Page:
It’s the end of a decade as we head into a new one with 2020. What would you like to let go of and leave behind? What do you need to put wind in your sails for this new year? Is now the time to become laser-focused? Or are you ready for a new direction, don’t know what it is yet, and need some open-ended soul-searching, daydreaming and exploring to create fertile ground in your imagination for something new to arise? Big questions!
Even though the turning over of the calendar to a new month, new year and new decade is largely arbitrary and symbolic, the structure helps create a rhythm of newness and novelty, of turning over a new leaf. So many people make new year’s resolutions: save money, get in shape, eat healthier, quit smoking, read more, learn a new skill or hobby, level up their sex life/romance. The truth is that only about 8% of people accomplish these goals.
To set yourself up for success, think about and connect emotionally with why you want to make this change. You’re not likely to follow through unless you connect with and internalize a strong desire and drive for it by understanding why it’s important to you. Dividing the goal up into smaller steps with measurable successes and aligning yourself with like-minded friends, family or co-workers who are also committed to your resolution can also help a lot.
What I’ve noticed over the past year in the cultural landscape is a shift towards two things:
- Reconnecting with a simpler, more streamlined lifestyle and state of being
- Paying more attention to our health on all levels: physical, mental, spiritual, emotional
It feels like a natural response to the exponentially, ever-increasing pace of life, the intense drama on the world stage, and being bombarded with screens and information.
A sampling of wellness buzzwords and trends from 2019 reflect the retreat from all this:
- Zero waste
- Media fasts
- Dopamine fasts (admittedly one of the sillier Silicon Valley re-branding efforts)
- Cold therapy
- Ketogenic diet
- Sound baths
- Forest bathing
- Cellular anti-aging
- Cellular cleansing
Many of these involve simple, accessible practices and concepts that support health on multiple levels. When we replenish our reserves of physical, mental, and spiritual health, all other goals and plans and resolutions become that much easier to achieve. If nothing else, a new year’s resolution to replenish our energy reserves is a great place to start. Supporting our body’s efforts in cleansing and supporting healthy cellular functioning is one way we can do this and is a great way to revitalize for the year ahead.
What does cleansing at the cellular level mean? Essentially all cleansing starts with the cell neutralizing free radicals, removing waste products, and accepting nutrients. They need to metabolize and remove wastes and other compounds in the bloodstream using a variety of enzymes supported by key nutrients like amino acids, B and C vitamins, zinc, selenium, iron, and sulfur.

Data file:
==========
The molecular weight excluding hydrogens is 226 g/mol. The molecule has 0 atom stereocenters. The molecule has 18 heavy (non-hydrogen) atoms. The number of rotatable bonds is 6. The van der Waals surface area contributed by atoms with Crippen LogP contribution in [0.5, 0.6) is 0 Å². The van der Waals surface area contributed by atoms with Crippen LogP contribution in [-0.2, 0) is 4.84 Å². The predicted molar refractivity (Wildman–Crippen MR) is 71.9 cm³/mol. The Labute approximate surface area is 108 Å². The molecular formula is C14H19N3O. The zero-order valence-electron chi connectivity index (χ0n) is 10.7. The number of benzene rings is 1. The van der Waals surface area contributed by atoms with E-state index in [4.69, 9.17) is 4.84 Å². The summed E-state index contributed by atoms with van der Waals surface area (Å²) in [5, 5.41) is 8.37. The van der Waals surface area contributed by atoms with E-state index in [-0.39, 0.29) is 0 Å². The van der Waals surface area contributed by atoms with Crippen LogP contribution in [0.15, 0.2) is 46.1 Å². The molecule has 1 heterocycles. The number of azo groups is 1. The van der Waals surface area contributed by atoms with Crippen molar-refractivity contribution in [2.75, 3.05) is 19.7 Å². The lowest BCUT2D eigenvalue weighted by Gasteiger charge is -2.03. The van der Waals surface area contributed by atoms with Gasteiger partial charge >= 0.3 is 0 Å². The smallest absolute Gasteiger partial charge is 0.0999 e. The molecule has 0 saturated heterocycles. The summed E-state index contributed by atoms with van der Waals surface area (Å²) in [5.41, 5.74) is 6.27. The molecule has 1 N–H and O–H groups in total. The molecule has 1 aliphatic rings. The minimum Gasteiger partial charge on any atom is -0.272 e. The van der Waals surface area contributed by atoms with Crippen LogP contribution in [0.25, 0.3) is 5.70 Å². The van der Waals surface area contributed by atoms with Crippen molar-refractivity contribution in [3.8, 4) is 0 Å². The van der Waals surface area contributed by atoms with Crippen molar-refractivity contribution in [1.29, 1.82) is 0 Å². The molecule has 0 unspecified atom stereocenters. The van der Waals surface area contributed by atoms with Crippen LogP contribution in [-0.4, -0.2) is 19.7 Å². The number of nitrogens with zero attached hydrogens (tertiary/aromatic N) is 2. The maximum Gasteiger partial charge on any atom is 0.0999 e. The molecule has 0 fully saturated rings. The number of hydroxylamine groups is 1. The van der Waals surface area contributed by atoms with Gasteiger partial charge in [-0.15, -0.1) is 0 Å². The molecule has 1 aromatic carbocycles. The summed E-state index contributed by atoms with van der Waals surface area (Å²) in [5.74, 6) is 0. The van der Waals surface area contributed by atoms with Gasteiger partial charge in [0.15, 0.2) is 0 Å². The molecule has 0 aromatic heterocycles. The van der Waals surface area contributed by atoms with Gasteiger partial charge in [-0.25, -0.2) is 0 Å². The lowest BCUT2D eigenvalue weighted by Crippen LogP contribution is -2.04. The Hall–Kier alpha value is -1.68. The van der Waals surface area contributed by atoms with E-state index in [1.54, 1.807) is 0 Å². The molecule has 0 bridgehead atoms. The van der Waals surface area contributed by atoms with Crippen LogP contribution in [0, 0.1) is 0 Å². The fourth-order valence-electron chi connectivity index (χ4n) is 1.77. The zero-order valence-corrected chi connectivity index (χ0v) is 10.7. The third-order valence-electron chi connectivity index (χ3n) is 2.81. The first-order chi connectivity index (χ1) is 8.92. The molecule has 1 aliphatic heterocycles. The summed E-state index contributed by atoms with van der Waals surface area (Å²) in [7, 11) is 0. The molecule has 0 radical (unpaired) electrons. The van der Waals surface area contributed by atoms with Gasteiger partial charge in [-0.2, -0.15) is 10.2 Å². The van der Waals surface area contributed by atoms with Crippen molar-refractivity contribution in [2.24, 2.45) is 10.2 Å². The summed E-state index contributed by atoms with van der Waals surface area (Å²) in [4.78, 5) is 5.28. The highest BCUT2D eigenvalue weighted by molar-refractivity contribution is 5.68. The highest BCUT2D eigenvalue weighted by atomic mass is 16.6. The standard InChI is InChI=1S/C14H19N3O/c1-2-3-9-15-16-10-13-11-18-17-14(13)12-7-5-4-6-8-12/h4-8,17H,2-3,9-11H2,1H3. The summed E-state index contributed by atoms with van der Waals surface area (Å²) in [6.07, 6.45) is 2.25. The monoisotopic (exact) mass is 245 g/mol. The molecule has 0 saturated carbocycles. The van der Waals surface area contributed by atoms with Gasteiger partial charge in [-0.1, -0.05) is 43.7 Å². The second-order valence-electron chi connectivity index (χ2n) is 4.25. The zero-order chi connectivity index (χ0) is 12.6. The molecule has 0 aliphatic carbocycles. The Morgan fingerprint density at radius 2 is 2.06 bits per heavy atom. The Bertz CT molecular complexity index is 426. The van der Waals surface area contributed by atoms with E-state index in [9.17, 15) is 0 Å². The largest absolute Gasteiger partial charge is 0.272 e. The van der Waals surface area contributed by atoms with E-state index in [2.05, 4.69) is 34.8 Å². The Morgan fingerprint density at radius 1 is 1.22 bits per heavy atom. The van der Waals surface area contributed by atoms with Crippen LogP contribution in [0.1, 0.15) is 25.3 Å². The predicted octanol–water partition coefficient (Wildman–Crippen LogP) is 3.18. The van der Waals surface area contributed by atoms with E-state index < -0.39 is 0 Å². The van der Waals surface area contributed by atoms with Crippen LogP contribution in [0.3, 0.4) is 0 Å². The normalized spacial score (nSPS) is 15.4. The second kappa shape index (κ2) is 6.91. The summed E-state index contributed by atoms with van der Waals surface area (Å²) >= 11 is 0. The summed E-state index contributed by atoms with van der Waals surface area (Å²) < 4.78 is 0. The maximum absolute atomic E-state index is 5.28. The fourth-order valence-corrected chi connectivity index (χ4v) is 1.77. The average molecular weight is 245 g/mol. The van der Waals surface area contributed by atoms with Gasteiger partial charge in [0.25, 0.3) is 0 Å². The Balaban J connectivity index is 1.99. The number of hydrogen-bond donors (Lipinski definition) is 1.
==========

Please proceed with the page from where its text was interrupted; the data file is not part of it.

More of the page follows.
Flor•Essence® is an herbal tea formula that supports cleansing and protection at the cellular level by supplying a wide variety of phytonutrients from its eight herbs.* Some of these include:
- Caffeic and chlorogenic acid from burdock root: antioxidants that support cellular ATP production and cleansing neurons of amyloid plaque proteins
- Quercetin from red clover & luteolin from sheep sorrel: antioxidants that promote sirtuin* activity in cells and support brain health with its neuroprotective effects
- Emodin from Turkish rhubarb root: an antioxidant with liver-protective effects
- Indole-3-carbinol and other sulphur containing glucosinolates from watercress: antioxidants that support liver health and reduce high estrogen levels
Generally, the body wants to avoid increasing the rate of cleansing to prevent overwhelming its systems and creating any side effects or cellular damage. The eight herbs in Flor•Essence® support cellular cleansing throughout the body—the liver, intestines, kidneys, lymphatic system, and brain—in a gentle way that supports the body’s systems and natural functioning.* Try combining this cleansing herbal tea regimen for several weeks with other practices like an infra-red sauna, yoga, and journaling for a fresh start to a new year!
* A family of proteins that regulate cell health, DNA repair, cellular stress resistance, energy metabolism and gene expression
Robert Dadd is a Master Herbalist (Dominion Herbal College) with a BA in Communications from Simon Fraser University. His areas of research include adaptogens, probiotics, and essential fatty acids. He is currently the Product Information Supervisor for Flora Manufacturing and Distributing.
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